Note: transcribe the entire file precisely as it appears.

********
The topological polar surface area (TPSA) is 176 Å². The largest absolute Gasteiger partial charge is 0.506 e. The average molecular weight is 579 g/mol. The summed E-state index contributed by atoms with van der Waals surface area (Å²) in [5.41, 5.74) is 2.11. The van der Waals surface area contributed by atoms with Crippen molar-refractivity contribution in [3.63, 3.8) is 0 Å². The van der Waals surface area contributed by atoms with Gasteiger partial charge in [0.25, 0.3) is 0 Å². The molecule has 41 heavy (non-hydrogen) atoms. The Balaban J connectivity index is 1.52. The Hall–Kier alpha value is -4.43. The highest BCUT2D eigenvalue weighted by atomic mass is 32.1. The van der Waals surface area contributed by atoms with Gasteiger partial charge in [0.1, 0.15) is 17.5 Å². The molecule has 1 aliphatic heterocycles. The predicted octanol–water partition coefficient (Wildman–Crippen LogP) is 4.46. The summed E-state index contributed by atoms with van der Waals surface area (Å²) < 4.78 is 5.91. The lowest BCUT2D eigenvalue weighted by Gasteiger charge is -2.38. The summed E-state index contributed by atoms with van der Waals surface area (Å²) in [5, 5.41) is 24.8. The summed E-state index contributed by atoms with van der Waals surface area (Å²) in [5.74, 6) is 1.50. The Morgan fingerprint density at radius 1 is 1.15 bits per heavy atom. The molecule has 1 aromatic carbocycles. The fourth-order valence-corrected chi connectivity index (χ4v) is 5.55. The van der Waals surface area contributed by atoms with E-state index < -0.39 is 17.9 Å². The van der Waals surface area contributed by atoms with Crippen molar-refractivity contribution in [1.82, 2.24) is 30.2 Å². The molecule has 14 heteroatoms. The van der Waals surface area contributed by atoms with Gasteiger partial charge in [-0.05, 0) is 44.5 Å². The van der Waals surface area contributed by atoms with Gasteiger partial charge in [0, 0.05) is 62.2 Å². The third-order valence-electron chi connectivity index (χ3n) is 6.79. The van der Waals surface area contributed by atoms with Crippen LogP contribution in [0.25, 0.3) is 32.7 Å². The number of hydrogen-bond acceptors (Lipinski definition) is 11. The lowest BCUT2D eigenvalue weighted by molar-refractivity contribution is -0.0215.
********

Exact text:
The topological polar surface area (TPSA) is 176 Å². The largest absolute Gasteiger partial charge is 0.506 e. The average molecular weight is 579 g/mol. The summed E-state index contributed by atoms with van der Waals surface area (Å²) in [5.41, 5.74) is 2.11. The van der Waals surface area contributed by atoms with Crippen molar-refractivity contribution in [3.63, 3.8) is 0 Å². The van der Waals surface area contributed by atoms with Gasteiger partial charge in [0.25, 0.3) is 0 Å². The molecule has 41 heavy (non-hydrogen) atoms. The Balaban J connectivity index is 1.52. The Hall–Kier alpha value is -4.43. The highest BCUT2D eigenvalue weighted by atomic mass is 32.1. The van der Waals surface area contributed by atoms with Gasteiger partial charge in [0.1, 0.15) is 17.5 Å². The molecule has 1 aliphatic heterocycles. The predicted octanol–water partition coefficient (Wildman–Crippen LogP) is 4.46. The summed E-state index contributed by atoms with van der Waals surface area (Å²) < 4.78 is 5.91. The lowest BCUT2D eigenvalue weighted by Gasteiger charge is -2.38. The summed E-state index contributed by atoms with van der Waals surface area (Å²) in [5, 5.41) is 24.8. The summed E-state index contributed by atoms with van der Waals surface area (Å²) in [5.74, 6) is 1.50. The Morgan fingerprint density at radius 1 is 1.15 bits per heavy atom. The molecule has 1 aromatic carbocycles. The fourth-order valence-corrected chi connectivity index (χ4v) is 5.55. The van der Waals surface area contributed by atoms with E-state index < -0.39 is 17.9 Å². The van der Waals surface area contributed by atoms with Crippen molar-refractivity contribution in [1.82, 2.24) is 30.2 Å². The molecule has 14 heteroatoms. The van der Waals surface area contributed by atoms with Gasteiger partial charge in [-0.05, 0) is 44.5 Å². The van der Waals surface area contributed by atoms with Gasteiger partial charge in [0, 0.05) is 62.2 Å². The third-order valence-electron chi connectivity index (χ3n) is 6.79. The van der Waals surface area contributed by atoms with Crippen LogP contribution in [0.25, 0.3) is 32.7 Å². The number of hydrogen-bond acceptors (Lipinski definition) is 11. The lowest BCUT2D eigenvalue weighted by molar-refractivity contribution is -0.0215.